So in my opinion, it’s not the drawing itself that’s slow and painful, but you need to have a thorough understanding of the graphics stack to be able to write efficient low level imperative drawing code. That’s a damn steep learning curve. That’s why very few people can write efficient yet complex drawing code even veterans like Loren Brichter recommend to “do your own drawing”.

However, there is no silver bullet. Cocoa Touch makes life a little bit easier by simplifying the view hierarchy and build with Core Animation from ground up. But to have butter smooth scrolling, you still need to do your own drawing cautiously. Apple did provide layer-based and layer-hosted views in Cocoa, but they are too conservative to re-architect the entire Cocoa view stack with Core Animation, that’s a pity but luckily you can always roll your own (as we always did).

Anyway, the best framework I can imagine is the one using a declarative API to construct most of the UI and leverage the full power of GPU, with flexibility to do custom drawing with an imperative API.

No layout engine for Cocoa?

Apparently, Apple is solving this with Cocoa Autolayout. Can’t say much about this (it’s in NDA) but it does look promising.

No styling engine in Cocoa?

Well well, this is controversial. On one hand people are complaining that UI in Mac OS X apps are not consistent anymore, on the other hand people detest Aqua and dream for change from the bottom of their heart. I can understand Kyle since he is more of a designer than a developer. With no doubt I think that’s a fair judgement, but it’s hard to justify whether the styling difficulty contributes to HIG consistency or drives people to the opposite side of it. As a user of Mac OS X I felt that UIs should be “semi-consistent”, or as John Gruber puts it eloquently: uniformity has been replaced by conformity.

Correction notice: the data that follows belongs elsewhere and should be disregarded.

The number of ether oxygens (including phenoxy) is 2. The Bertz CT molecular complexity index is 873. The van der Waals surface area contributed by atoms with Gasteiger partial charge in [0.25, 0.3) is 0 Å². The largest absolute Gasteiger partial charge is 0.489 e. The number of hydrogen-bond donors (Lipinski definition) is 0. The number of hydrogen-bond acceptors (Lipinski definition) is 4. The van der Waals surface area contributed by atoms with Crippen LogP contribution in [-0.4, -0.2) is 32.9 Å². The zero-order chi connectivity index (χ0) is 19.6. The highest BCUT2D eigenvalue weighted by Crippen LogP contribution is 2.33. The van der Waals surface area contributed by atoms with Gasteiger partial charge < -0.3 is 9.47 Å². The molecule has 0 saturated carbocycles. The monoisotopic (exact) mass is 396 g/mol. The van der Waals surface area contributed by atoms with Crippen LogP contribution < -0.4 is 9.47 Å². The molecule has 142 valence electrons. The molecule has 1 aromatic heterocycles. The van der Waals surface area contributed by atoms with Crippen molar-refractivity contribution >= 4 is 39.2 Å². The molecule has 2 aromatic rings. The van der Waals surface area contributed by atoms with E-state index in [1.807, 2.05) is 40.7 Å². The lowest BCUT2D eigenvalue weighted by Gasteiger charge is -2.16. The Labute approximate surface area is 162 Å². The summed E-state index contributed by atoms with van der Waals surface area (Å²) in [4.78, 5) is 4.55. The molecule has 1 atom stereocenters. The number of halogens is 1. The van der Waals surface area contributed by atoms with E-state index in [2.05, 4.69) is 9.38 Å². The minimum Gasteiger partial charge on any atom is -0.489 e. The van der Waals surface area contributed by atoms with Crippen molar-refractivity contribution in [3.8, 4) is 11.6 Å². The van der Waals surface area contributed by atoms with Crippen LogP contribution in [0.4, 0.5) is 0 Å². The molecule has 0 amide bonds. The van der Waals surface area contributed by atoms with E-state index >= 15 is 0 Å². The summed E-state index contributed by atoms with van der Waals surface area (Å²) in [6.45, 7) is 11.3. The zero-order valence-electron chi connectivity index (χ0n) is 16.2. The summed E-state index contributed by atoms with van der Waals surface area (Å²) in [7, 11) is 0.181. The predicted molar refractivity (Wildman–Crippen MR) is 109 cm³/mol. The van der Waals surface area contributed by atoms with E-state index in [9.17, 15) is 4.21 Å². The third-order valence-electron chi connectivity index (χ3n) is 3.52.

Apple is acting slow and they can definitely improve on this. The solution doesn’t have to be very innovative, adding styling flexibilities here and there is no groundbreaking change. Cocoa Touch is not far superior either, there is still a lot of work to do if you don’t like the standard controls from UIKit. In contrast, my biased opinion would say that QML/Qt Quick appears to be a much more flexible solution, it’s XUL/Air/JavaFX/WPF done right. Though I am biased, who knows me well should know that I’m hard to convince as a low level graphics engineer.

Cocoa has complicated intricacies?

Yes, any framework survived more than 20 years will have some intricacies, that’s inevitable. Actually I’m surprised by the fact that so many of the NeXTSTEP APIs are still in good use. Come on, it’s a fast changing industry and you really need to be a genius to predict the trend in more than 10 years.

However, most of Kyle’s concerns came from his expectations: he expects to fit UIKit model as is into Cocoa but it didn’t work. It probably never will, as I said previously, Apple is conservative in that sense, for stable platform like Mac OS X, they tend to provide new options other than forcing everyone to adapt to the new model. That inherently complicates the framework, of course. Changes that us Cocoa developers applauded for can be seen as too cautious by iOS developers.

Anyway, I think it’s fair to say that Cocoa isn’t the best API for modern, dynamic UI, alternatives like Chameleon may eventually surpass it. Nevertheless, there is no easy path between both worlds, you either port the code to the new model (UIKit like) or adapt to the hybrid model (Cocoa like). For iOS developers, the former is definitely easier, but for us the latter seems to be a better option.

That’s it. I’m surprised that you can read my ramblings to this far 🙂


  1. I’ve never labeled myself as part of the “Delicious Generation”, I will rather do something useful if it can’t be good looking at the same time. But still, it’s sad.